The Apocalypses of Peter

By Mary Jane Chaignot

The Apocalypse of Peter was well known even before its discovery in 1886-87 at Akhmim in Upper Egypt. This Greek version was found alongside the Gospel of Peter, buried in the tomb of a monk dating back to the 8th or 9th century. It consisted of frayed parchment leaves. It was probably written early in the second century. This copy now resides in the Egyptian museum in Cairo.

This version had been extensively quoted among the Church Fathers and other early Christian documents. Though it was considered sacred literature for centuries, it was eventually rejected once leaders came to terms with the fact that Peter did not actually write it. It was written pseudonymously. The essence of this text is a trip through heaven and hell. Scholars have questioned whether, in reality, Peter accompanied Jesus on this journey, or if the telling of it was so graphic that Peter actually felt as though he was there. Some credit this document as the basis for Dante's The Divine Comedy.

Its setting is derived from Mark 13, which begins with Jesus and his disciples leaving theTtemple. One of them comments on the majestic stones, whereupon Jesus proceeds to describe the events of the last days. While listening to his apocalyptic discourse, Peter asks for more information about the coming Judgment. Jesus provides more details and then reveals to him a vision of the heavens and then of hell. Heaven will be the final resting place for the faithful; hell will be reserved for those who deserve punishment.

Heaven is addressed first, but the description of hell is considerably longer and very explicit. Few images are spared in chapters 7 through 12, where various crimes are matched to specific punishments. Let's say, for example, that someone had blasphemed. Their punishment would be hanging by their tongue over a fiery pit (apparently for eternity). Women who had committed adultery would be hung by their hair, men by their loins. Murderers would be placed in a pit with creeping things. Women who had had abortions and homosexuals were singled out for punishment, as were those who lent money with interest. The latter group would stand waist high in a lake of foul matter.

In contrast, the faithful followers would be beautiful, with milky white skin and curly hair. They would live in the realm of everlasting flowers and spices. Their clothes would be made of light, like the angels, and everyone would sing in prayer.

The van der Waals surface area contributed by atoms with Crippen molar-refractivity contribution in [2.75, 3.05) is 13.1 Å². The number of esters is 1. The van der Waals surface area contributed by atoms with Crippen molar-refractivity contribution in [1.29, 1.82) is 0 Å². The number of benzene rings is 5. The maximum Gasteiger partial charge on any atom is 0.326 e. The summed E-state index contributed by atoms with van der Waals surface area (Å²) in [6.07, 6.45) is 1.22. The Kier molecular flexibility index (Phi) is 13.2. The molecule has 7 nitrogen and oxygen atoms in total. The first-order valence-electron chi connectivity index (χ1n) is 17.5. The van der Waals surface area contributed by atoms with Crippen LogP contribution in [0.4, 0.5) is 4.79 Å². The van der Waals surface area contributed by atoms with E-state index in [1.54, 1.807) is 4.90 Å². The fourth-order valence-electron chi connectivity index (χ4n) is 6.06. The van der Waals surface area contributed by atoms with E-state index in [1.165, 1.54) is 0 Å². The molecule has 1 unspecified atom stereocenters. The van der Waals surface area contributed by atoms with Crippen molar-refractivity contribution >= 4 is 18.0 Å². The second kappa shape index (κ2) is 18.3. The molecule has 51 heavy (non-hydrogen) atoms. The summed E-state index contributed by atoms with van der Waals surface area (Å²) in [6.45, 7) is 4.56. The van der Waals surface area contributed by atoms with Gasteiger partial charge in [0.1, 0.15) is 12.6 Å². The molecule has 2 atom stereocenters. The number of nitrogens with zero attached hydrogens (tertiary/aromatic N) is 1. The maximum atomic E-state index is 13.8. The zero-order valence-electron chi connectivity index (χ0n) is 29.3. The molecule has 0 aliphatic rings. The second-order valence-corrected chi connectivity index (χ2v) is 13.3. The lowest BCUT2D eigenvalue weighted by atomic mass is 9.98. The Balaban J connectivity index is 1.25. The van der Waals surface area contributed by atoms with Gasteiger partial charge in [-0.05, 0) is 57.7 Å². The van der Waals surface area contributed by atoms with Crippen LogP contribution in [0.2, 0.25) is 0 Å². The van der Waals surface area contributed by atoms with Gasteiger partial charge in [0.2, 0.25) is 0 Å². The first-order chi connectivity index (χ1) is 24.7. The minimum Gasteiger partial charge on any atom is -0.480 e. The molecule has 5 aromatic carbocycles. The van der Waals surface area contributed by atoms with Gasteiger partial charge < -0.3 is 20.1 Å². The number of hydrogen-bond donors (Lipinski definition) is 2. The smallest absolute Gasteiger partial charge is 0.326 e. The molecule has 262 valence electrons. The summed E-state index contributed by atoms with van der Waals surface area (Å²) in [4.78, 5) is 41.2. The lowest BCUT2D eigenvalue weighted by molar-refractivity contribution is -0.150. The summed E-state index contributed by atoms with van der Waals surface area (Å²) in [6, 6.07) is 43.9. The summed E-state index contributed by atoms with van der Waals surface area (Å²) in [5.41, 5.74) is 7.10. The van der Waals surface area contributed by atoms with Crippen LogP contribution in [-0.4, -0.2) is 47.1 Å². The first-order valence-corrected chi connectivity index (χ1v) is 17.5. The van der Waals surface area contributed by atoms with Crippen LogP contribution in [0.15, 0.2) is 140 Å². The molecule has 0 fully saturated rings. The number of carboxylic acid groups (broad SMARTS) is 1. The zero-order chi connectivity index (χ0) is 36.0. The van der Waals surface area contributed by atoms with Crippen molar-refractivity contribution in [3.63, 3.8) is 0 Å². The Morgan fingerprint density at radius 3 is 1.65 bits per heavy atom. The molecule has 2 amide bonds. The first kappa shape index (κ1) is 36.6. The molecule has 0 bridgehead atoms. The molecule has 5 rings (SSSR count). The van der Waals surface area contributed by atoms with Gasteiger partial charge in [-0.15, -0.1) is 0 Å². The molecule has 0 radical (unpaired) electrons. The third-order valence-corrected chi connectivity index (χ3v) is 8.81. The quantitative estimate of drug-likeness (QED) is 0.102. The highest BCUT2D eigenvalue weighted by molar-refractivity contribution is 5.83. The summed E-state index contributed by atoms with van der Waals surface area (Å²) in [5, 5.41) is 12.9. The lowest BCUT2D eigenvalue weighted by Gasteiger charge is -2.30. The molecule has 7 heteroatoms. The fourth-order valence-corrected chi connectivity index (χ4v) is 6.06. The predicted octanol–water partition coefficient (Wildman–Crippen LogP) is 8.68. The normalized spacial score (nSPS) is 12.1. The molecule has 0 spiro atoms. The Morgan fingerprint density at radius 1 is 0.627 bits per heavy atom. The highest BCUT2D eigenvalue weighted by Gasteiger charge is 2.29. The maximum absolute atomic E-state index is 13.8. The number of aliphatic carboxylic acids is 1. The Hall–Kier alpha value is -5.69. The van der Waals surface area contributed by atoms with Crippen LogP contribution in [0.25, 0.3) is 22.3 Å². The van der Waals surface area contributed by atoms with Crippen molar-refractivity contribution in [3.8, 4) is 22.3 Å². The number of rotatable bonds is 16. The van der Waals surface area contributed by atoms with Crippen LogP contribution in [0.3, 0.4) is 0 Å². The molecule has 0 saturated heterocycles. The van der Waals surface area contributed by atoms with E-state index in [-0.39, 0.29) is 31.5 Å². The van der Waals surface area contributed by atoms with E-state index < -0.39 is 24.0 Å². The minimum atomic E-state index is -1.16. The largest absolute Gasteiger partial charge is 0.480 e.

At the end of the revelation, Jesus invited Peter to accompany him to the holy mountain where they beheld two men more radiant than the sun. Jesus explained that these were Moses and Elijah, at which point Peter asked whether he should build three tabernacles, one for Jesus and one for each of them. Jesus retorted, "Satan has veiled your understanding." He added that his eyes needed to be opened and his ears unstopped in order for him to see "the tabernacle not made with human hands." Then Peter saw it, and "we were full of gladness."

With that, Peter heard a voice from heaven proclaiming, "This is my beloved Son in whom I am well pleased." Then a cloud came and bore away Jesus and Moses and Elijah. After a glimpse of heaven – comprised of men and angels – the gates were shut tight. Nonetheless, "we" prayed and "went down from the mountain, glorifying God, who had written the names of the righteous in the book of life." If only one lesson were to be learned from these visions of heaven and hell, it would have to be that each person should make the right choice and stay free of sin.

The Coptic/Gnostic Apocalypse of Peter probably comes from around the 3rd or 4th century. It is not to be confused with the one found at Akhmim, which was already quoted by several of the Church Fathers in the latter part of the second century. A copy of this Ethopic (Coptic) one was first discovered in 1910. Then another was found amid the Nag Hammadi library in 1945. This Coptic version of the Apocalypse of Peter was well preserved, with only a few letters missing at the bottom of a few pages. Scholars think it was probably a translation of an earlier Greek document. Its many references to other New Testament documents suggest a later date, allowing them time to become authoritative.

As a Gnostic text, it takes the crucifixion to its docetic conclusion by describing a laughing Jesus who chastised people for thinking they would be made pure by clinging to the "name of a dead man." It is a highly Gnostic text bearing many similarities to others found at the same time.